In the month since fall semester passed, I had forgotten Laura. As soon as our first video production class was over Laura followed me outside for an explanation as to why she had not heard from me. I came clean. I told Laura I had experienced a breakup and I wasn’t ready to move into a new relationship. She was surprised because when could I have had the time for another girlfriend? I fudged the timeline by not elaborating on the details of the relationship, but I saw the puzzled look on Laura’s face.
I could have given Laura a different story of why I blew her off and maybe tried to start fresh with her. The truth was, I didn’t want a relationship with anyone. I was wounded and not in a state for dating. Anyone I dated would have been a rebound, and I didn’t want that. Laura didn’t seem upset, and we got along fine the remainder of that semester. I even worked on her video production crew a couple of times, but after that semester, we didn’t see each other again.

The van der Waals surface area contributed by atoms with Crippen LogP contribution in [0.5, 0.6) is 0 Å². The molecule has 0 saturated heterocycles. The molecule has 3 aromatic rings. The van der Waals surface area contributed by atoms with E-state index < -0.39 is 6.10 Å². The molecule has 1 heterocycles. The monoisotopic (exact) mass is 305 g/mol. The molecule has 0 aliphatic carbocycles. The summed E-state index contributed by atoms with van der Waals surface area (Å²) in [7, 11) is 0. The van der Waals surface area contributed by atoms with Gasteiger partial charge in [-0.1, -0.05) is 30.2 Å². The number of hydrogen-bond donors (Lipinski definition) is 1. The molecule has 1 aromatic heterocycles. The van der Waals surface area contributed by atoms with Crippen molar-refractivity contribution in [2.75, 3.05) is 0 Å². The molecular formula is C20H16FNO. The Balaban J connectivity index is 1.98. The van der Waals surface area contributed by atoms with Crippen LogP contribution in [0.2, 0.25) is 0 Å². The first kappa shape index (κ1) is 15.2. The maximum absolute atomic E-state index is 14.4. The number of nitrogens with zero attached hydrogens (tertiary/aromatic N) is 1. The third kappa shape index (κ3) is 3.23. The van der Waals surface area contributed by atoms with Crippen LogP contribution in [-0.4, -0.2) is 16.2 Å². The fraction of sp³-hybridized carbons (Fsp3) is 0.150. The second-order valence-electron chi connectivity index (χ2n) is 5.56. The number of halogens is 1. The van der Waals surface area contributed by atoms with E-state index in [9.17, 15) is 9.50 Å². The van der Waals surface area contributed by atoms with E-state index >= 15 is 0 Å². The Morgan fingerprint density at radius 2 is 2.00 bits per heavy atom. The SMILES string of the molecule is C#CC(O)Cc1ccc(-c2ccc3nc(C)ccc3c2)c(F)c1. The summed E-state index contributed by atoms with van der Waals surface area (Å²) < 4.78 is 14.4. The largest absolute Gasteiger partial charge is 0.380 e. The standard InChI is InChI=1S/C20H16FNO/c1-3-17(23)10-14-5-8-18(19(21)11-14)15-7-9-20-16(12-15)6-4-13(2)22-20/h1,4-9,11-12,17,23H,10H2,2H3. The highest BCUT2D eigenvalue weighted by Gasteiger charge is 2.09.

Through all the bumps and painful missteps, there was one person who got me through the anguish and rescued me from wallowing in self-pity: my friend, and permanent very special co-host, Teal. Teal and I first met in early September of the fall semester. It was during my brief phase of hanging out with a kid I met through some mutual friends at a bar. The kid’s name was Gideon. One night, Gideon and I walked over to the freshman dorm, Weinstein Hall, and rang up a freshman Gideon knew from his private boarding school days. The freshman in question was Teal.